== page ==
We picked a park not too far from home, probably about 15-20 miles. The Gardner Memorial Wayside Park is a small park pretty much on the town line between the small towns of Wilmot (pop. 1358 in 2010) and Springfield (pop. 1311 in 2010), New Hampshire. It is right on Route 4A which runs between the towns of Enfield and Andover, NH, inside the 6,675 acre Gile State Forest.
Trixie and Susie, above, are inspecting this memorial that sits at the beginning of the hiking trails. After returning from our hike, I was curious about the history of this area and who Walter C. Gardner III was. My initial research could only turn up the fact that he was the son of Walter Gardner, who had established the Gile State Forest. My initial attempt at finding out more about this family was turning up nothing. When I was just about to give up, I finally found a newsletter from the Springfield (NH) Historical Society, from 2010, that told the tragic story of this family. I was almost sorry I didn’t give up, because it was just so sad!
In 1933 Walter Gardner was a lumber dealer in Springfield, NH, and was married to Bessie with whom he had three children, a girl 10 years old, a boy 6 years old, and 10 month old Walter Jr. His wife was not well and one night murdered their three children and then killed herself, while Walter was upstairs sleeping. It is thought now that perhaps she suffered from postpartum depression.
Walter did go on to re-marry years later and it was with his second wife that he had another son, Walter III. Tragedy struck again. When Walter III was attending college, he accidentally shot himself while playing Russian roulette.
Walter owned many forests in Springfield, and it was later arranged for Dartmouth College to purchase some of the land. That is when it was named Gile Forest, in honor of John F. Gile, a trustee of the college. He was also a surgeon at the local hospital, and had delivered Walter Gardner III in 1935. So that is the story of how the park came to be established and the memorial put there for this family who suffered so much tragedy.
This is not a big fancy park, but more of a woodsy area with some short hiking trails, a beautiful large brook, and a picnic area. It’s really a perfect place for a morning or afternoon leg stretching walk, enjoying the scenery, and then having a nice relaxing picnic. If you like to fish, I am sure fish could be found in the brook or in the pond we walked to. The park is open year round but is not maintained so I’m not sure if you could get in there in the Winter or not. You could probably park on the side of the road and walk in on snowshoes and pick up the trails.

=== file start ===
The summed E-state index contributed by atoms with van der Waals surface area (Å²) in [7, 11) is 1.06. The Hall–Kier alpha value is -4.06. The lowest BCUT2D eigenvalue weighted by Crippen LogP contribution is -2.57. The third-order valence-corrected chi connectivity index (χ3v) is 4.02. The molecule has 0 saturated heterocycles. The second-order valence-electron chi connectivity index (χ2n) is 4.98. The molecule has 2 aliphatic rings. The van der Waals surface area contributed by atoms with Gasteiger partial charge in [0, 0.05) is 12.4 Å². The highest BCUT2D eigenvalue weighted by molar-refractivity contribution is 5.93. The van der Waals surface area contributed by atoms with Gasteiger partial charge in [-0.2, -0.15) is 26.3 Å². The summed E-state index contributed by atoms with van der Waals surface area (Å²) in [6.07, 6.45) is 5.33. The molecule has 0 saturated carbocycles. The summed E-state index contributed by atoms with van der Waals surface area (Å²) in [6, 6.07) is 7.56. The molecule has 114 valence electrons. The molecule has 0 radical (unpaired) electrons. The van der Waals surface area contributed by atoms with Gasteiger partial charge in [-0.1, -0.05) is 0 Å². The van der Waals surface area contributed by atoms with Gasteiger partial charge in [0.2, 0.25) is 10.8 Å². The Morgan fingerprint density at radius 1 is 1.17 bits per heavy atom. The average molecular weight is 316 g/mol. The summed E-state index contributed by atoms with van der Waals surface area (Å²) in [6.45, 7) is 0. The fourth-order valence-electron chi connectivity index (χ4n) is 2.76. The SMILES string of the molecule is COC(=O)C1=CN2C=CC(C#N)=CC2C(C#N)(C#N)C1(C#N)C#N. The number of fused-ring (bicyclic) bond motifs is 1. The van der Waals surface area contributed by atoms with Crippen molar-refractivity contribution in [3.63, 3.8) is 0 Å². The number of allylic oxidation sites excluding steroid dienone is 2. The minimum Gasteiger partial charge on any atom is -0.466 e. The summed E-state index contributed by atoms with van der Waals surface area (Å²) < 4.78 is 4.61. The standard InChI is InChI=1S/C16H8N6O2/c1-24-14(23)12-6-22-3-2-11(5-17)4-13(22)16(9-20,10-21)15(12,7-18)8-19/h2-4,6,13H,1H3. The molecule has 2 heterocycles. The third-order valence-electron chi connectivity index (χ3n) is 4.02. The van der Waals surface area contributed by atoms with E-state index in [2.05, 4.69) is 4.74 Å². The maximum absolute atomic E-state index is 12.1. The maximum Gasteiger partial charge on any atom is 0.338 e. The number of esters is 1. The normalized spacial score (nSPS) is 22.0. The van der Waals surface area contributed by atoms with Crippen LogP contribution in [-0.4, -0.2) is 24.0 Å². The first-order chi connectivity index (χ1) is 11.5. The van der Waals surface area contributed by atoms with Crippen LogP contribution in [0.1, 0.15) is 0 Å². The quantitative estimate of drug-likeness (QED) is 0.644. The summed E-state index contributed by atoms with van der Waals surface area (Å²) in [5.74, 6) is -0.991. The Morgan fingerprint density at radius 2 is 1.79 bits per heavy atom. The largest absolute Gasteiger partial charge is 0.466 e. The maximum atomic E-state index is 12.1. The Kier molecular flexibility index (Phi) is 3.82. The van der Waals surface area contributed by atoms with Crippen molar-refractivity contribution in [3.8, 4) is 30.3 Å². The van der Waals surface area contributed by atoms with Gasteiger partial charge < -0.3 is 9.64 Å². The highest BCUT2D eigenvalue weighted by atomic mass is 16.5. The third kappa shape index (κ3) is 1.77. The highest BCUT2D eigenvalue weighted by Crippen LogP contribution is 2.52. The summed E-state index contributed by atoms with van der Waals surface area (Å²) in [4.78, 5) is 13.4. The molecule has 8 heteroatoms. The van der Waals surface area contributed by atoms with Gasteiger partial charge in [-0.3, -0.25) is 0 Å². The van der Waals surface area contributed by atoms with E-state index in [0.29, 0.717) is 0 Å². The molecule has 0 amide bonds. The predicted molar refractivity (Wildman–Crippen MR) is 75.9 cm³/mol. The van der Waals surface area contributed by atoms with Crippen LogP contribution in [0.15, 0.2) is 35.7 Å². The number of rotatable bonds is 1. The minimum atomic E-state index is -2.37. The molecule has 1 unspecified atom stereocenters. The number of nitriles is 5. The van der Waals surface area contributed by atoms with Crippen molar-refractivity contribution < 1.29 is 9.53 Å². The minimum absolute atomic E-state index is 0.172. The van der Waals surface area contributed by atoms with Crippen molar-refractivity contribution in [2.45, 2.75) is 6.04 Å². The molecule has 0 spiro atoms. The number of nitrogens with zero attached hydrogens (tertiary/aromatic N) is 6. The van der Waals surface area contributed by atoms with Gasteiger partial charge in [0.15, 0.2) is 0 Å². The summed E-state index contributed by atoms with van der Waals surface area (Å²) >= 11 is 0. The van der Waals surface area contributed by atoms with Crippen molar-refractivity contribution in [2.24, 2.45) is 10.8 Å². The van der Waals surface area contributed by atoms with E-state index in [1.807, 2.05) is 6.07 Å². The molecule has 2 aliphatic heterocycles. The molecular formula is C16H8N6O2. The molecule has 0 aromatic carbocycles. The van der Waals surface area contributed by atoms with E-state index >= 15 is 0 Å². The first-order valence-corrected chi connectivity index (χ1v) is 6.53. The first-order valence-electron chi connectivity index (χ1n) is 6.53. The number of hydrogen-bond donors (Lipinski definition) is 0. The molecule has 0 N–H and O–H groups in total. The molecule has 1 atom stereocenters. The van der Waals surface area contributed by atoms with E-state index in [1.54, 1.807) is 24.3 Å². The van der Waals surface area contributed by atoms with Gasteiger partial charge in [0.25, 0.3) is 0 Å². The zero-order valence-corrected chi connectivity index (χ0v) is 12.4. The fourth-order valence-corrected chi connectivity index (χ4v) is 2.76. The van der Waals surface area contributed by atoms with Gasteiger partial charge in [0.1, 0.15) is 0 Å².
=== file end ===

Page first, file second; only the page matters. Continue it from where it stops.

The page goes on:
On this early Spring day, the forest still looked a little bit like Autumn….the trails were still covered with crunchy leaves, and there is not much sign of greenery yet. We were hoping for a warmer day, but the temperature never quite reached 50 degrees, and it was breezy. It was plenty warm walking though. Accompanying me, my beagle Kobi, and my Golden Sheba, was my two sisters, Lynn and Karen, and Karen’s two beagles Trixie and Susie.
This pretty bridge leads you from the parking lot to the hiking trails.
We decided to head to the “old mill site” first. The former mill dates back to the 1800’s. It is only .1 miles from the sign, and the path meanders along the beautiful brook. The brook looks to have many swimming holes. Sheba really wanted to go in, but it was just a bit too chilly this day.
After visiting the mill site, we headed back and took the trail leading to Butterfield Pond.
The trail was very wet and muddy in places. Not that the dogs cared! Kobi, the senior member of the dog party, was often leading the way!
The forest in this area is filled with many different trees: sugar maple, yellow birch, beech, and balsam fir. We passed through this old stone wall here, evidence of homesteads past.
Wildlife is prevalent in this area: moose, deer, fox, bears, and many varieties of songbirds. The only wildlife we heard, however, were croaking wood frogs when we got closer to the pond!
Butterfield Pond is a 12 acre trout pond. There were a few old rowboats and canoes left along the shoreline as evidence that fishermen often visit here.
The hike back to the picnic area was uneventful! We were hoping for more sunshine and warmth this day, but we toughed it out and still had our picnic.
There was sandwiches, chips, cookies, soda and water for the humans, and two kinds of dog treats and water for the dogs!
We didn’t linger too long over the picnic, since all we got was a glimpse of sunshine. In spite of the less than ideal weather, it was a very enjoyable visit to this park!
We are also participating in the FitDog Friday blog hop, hosted by SlimDoggy, Peggy’s Pet Place, and To Dog With Love. FitDog Friday is all about keeping fit and being healthy, and our hike in the park was all about that for our dogs as well as ourselves!